Fluorescent lights

Electronic waste - six old flourescent tubes

Why recycle fluorescent lights?

Fluorescent lights contain a small amount of mercury. Fortunately the risk of mercury poisoning, even when a CFL or fluorescent tube is broken indoors, is extremely low. Mercury in landfill, however, converts to toxic methylmercury and spreads through the wider environment via the air, water and soil. It's estimated 95% of mercury-containing lamps are currently sent to landfill in Australia.

Recycle your fluorescent lights to:

  • divert from landfill
  • increase recovery of valuable resources
  • reduce the risk to the environment and human health.

How to recycle fluorescent lights

Fluorescent lights can be disposed of for free at any of the 30 permanent drop-off sites across Victoria. Typically located at council depots and transfer stations, these sites are accessible all year round and are open to all Victorians wherever they live.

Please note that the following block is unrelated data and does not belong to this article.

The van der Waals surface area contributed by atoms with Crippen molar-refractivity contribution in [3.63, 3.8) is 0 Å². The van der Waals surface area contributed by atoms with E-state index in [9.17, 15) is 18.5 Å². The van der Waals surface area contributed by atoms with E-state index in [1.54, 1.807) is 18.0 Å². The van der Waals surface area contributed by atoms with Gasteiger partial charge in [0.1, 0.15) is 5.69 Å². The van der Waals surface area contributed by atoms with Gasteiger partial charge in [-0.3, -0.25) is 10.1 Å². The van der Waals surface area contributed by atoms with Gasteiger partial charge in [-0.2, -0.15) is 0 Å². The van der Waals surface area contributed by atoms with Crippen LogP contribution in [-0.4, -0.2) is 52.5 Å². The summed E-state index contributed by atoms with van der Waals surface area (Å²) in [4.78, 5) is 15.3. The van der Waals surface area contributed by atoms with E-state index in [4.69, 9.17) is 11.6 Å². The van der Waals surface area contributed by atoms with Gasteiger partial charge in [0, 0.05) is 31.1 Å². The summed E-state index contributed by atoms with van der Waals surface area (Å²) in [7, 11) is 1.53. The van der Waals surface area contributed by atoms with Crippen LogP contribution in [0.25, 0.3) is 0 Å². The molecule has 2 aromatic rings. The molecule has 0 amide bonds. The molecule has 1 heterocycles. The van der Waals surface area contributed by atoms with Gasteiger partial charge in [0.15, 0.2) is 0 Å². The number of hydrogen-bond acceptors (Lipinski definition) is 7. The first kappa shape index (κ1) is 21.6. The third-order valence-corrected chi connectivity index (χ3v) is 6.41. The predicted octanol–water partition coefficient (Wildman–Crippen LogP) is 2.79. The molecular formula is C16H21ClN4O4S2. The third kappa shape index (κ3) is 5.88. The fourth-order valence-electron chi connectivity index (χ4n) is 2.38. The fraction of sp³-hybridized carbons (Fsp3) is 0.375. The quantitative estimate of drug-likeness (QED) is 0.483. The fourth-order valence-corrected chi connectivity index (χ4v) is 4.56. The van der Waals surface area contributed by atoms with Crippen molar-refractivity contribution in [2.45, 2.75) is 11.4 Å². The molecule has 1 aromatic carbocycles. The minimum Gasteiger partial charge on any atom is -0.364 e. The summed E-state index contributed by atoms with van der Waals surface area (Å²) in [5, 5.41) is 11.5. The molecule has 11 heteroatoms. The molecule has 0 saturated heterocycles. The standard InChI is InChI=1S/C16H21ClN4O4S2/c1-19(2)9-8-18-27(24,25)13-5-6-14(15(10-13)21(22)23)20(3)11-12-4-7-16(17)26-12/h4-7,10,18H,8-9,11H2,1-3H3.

Who can use permanent drop-off sites?

Permanent drop-off sites are for Victorian households only. Commercial and industrial sector fluorescent lights can be recycled through Fluorocycle, a voluntary product stewardship scheme that seeks to increase the national recycling rate of waste mercury-containing lamps. Options for workplaces or businesses are available through Planet Ark's Business Recycling website.

Fluorescent light recycling limitations

Only unbroken fluorescent lights should be dropped off at recycling points.

Broken fluorescent lights

Broken fluorescent lights

Fluorescent lights contain a small amount of mercury inside the glass tube, so if you accidentally break one, it needs to be disposed of correctly by:

  • turning off your heating and cooling
  • opening doors and windows to naturally ventilate the room
  • carefully sweeping it up wearing disposable rubber gloves
  • wrapping it in paper and disposing of it in your rubbish bin.

What happens to fluorescent lights after disposal?

The collected fluorescent lights are safely transported to an approved reprocessing facility. As part of the recycling process the metal, glass and mercury bearing phosphor powder are recovered and reused.

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Council waste and recycling

Household paint, batteries and fluorescent lights can be dropped off for free. Check with your local council for details.

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